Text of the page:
"In general, boys are more competitive with people they care about, and girls are more likely to cooperate with people they care about," Myers-Walls said. "I think the girl issue is probably partly related to being less cut-throat competitive with others, and they probably don't play violent games."
Violent games, like Call of Duty and Halo, tend to be individual in nature, whereas games like Guitar Hero are collaborative, cooperative and less aggressive, Myers-Walls noted.
"I don't know if you can really feel connected while playing those violent games, but with a cooperative game like Rock Band, you have to save each other and work together as a band. That fosters cooperation and communication," Coyne said.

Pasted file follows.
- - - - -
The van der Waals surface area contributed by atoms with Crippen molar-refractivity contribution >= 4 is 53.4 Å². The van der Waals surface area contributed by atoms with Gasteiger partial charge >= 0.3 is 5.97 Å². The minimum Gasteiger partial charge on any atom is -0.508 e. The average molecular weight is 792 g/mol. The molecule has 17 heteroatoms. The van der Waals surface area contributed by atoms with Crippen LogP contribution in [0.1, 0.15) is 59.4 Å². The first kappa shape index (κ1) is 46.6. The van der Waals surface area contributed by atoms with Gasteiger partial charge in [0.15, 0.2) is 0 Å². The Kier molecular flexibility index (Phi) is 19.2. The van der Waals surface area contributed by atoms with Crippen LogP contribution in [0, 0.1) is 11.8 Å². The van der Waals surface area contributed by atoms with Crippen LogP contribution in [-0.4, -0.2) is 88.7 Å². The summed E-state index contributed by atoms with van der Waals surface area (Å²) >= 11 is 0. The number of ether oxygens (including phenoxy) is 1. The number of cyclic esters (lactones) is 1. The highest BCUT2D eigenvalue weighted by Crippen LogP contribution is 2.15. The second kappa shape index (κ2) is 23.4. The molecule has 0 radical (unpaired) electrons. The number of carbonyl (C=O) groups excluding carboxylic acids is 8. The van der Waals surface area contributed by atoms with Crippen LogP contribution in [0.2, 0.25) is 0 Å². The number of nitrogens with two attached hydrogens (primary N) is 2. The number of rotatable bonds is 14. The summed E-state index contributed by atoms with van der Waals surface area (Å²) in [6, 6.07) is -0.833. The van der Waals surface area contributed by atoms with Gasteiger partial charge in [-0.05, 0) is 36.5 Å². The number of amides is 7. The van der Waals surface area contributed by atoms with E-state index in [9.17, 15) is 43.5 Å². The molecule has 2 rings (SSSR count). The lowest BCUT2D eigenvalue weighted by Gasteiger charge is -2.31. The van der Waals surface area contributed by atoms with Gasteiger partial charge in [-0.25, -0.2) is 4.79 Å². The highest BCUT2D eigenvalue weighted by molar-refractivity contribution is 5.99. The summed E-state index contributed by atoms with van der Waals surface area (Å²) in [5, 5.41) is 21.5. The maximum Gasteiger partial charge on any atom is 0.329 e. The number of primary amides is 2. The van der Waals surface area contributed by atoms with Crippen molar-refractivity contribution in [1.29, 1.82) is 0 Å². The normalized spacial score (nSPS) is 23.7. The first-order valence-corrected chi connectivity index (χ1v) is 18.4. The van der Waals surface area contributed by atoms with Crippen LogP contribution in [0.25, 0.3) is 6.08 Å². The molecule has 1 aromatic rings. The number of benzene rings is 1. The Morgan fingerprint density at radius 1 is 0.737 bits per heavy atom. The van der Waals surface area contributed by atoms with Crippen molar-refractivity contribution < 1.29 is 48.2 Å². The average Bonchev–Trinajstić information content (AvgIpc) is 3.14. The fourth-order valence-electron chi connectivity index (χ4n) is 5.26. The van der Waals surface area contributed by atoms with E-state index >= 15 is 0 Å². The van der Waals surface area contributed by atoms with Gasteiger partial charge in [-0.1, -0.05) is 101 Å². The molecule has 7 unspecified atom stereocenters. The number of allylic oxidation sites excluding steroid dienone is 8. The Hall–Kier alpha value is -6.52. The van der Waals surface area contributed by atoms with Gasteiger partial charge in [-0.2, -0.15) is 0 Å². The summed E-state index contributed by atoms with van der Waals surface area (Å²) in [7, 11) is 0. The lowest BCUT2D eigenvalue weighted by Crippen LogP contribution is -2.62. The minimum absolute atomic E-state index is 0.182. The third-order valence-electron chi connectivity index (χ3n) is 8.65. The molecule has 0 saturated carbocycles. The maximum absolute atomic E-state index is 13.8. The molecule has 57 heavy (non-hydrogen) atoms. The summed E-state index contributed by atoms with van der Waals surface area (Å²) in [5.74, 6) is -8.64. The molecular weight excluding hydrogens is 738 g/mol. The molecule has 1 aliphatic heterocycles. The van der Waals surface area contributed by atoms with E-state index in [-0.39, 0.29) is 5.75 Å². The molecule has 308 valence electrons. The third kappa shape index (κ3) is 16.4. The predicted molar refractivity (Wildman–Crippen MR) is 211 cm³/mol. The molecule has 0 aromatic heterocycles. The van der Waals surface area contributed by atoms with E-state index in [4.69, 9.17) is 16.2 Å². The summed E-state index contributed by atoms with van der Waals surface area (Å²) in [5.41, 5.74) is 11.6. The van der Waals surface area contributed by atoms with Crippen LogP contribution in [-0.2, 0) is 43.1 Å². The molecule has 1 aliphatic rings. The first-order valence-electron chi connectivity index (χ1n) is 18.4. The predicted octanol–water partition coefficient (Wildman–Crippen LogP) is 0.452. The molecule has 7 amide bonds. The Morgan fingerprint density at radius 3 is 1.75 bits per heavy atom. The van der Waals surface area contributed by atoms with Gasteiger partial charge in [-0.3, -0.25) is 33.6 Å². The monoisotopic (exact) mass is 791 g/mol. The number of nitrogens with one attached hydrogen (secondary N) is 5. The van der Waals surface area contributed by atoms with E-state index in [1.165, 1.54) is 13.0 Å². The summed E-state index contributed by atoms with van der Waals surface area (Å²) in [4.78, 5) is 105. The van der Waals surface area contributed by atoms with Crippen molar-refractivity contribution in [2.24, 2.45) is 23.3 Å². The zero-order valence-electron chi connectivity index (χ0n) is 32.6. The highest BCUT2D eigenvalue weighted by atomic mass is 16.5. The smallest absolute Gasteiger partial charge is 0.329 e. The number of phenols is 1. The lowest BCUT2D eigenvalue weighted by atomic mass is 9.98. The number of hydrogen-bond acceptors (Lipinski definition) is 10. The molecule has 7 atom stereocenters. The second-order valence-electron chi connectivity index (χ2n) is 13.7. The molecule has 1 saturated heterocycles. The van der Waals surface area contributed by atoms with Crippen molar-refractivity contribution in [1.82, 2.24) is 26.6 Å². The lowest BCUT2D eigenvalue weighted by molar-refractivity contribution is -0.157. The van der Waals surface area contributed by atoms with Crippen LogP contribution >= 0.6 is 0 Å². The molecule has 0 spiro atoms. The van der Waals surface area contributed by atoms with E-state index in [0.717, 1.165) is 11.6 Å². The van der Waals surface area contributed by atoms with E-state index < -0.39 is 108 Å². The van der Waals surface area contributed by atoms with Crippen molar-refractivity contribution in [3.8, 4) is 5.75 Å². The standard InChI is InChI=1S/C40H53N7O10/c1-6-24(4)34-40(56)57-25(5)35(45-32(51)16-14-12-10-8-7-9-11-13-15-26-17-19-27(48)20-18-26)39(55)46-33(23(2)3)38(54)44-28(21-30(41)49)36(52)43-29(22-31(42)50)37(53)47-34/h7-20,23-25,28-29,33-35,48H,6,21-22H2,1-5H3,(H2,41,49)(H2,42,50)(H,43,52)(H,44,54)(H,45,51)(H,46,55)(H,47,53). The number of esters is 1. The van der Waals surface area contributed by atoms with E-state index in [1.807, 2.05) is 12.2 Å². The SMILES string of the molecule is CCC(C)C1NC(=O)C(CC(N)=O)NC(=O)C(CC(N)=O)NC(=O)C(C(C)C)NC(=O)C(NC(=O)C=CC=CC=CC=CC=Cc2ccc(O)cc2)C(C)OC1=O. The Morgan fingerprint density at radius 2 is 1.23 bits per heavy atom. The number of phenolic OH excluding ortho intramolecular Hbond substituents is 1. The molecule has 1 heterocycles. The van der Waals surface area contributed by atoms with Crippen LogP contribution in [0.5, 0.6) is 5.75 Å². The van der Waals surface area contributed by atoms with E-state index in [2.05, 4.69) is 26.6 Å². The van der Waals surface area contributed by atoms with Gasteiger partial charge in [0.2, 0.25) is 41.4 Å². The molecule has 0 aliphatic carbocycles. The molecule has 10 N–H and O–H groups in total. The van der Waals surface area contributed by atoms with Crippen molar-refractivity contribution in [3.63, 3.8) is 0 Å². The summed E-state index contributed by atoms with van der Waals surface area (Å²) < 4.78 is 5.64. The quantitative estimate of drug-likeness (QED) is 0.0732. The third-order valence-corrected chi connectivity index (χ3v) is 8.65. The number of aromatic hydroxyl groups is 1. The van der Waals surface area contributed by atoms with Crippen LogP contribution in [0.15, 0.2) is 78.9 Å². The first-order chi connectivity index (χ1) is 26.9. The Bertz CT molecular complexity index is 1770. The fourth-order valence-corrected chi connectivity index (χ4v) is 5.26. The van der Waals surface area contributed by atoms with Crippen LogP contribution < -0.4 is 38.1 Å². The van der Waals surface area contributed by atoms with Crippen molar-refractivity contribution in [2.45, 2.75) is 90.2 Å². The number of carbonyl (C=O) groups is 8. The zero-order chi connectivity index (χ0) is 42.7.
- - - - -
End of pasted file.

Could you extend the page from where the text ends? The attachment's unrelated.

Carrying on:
And Myers-Walls agreed that cooperative efforts tend to foster positive family dynamics.
"They can talk about stuff, make decisions together, where they're not just trying to beat each other," she said. "You may end up talking strategy and supporting each other on how well the other has done without saying, 'gee, I beat you.'
"The games that you see kids getting lost in are those single-person games," she said. "Once they get there, they're in cyberspace somewhere and they won't pay attention to whether they missed dinner or anything like that."